New York lawmakers have put the finishing touches on new legislation that will allow Las Vegas-style casino gambling in the state. After the Senate approved the bill Saturday that was previously authorized in the House, the last hurdle to full fledged casino gambling will come in November when voters get their say.
The Senate approved legislation this past weekend that will allow casinos in New York with not only slots, but a full selection of table games. The bill not only expands gambling, but also ends a long-standing battle between New York and Native American Indian tribes.
If voters approve the bill, casinos would be authorized in New York. Instead of private companies operating the casinos, the Oneidas, Mohawk, and Seneca Indian tribes would have exclusive rights to three of the four zones approved in the bill.
Where, exactly, the casinos will be located, is a debate that Governor Andrew Cuomo will put off until after the public votes on the issue. Even if voters shoot down the measure, Cuomo is moving forward with new gaming facilities in the four regions.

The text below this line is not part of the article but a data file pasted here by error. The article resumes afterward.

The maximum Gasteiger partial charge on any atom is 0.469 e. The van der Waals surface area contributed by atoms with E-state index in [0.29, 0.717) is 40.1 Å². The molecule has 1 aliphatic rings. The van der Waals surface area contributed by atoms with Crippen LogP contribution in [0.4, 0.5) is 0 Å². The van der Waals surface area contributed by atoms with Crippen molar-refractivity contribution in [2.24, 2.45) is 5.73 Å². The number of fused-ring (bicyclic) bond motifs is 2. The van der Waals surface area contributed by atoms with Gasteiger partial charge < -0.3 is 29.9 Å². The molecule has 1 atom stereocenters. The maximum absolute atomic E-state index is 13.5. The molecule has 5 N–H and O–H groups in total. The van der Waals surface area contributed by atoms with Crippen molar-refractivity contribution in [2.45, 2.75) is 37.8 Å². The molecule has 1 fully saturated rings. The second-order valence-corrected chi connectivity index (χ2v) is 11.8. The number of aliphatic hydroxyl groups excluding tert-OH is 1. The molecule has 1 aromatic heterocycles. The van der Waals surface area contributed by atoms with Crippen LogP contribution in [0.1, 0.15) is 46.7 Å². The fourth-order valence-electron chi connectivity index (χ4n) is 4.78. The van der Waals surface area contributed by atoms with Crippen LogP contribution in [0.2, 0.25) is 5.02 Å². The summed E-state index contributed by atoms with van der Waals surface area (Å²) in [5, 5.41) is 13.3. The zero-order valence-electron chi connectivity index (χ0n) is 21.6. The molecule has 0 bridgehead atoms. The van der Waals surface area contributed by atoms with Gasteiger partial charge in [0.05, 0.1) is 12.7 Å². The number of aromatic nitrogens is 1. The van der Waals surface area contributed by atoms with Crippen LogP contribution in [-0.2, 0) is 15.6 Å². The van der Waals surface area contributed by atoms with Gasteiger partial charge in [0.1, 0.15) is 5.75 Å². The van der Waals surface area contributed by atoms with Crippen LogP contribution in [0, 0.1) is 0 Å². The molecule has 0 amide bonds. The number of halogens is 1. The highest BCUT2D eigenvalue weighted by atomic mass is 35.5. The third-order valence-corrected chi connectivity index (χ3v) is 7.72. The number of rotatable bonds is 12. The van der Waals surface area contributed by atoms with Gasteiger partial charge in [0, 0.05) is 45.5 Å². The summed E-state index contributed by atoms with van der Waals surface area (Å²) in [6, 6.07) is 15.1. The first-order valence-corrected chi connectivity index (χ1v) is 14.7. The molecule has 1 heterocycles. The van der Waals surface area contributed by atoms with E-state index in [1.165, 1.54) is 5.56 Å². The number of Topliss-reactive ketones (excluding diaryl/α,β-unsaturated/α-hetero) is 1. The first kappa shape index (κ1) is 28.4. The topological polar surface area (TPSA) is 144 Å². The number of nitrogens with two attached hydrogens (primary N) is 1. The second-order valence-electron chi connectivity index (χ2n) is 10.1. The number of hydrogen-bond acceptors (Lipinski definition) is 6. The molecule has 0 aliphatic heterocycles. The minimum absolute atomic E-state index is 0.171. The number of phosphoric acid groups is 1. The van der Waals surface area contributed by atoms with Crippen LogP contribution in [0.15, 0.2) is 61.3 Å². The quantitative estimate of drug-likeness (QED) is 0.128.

The difference in revenue for the state is drastically different with the two models. If full scale gambling is approved, the casinos are expected to bring in hundreds of millions of dollars in tax revenue from the table games and slots. If not approved, the new casinos would only be home to video lottery terminals.
New York has been playing catch-up with the rest of the Northeast within the casino gambling industry. Pennsylvania has become the top gaming state in the region, with Maryland, Maine, Delaware, and Massachusetts all adding Vegas-style gaming in the past five years.
New York has long been a target of gaming companies. The state is considered to be the top tourist destination area in the world, and the ability to connect high-rolling travelers with casino gambling has been in the works for several decades. Cuomo has made it one of his legislative priorities to bring new casinos to Northern New York.
If the amendment is approved by New York voters, in addition to the new full service casinos, Long Island would also receive the rights to two video slots gaming facilities.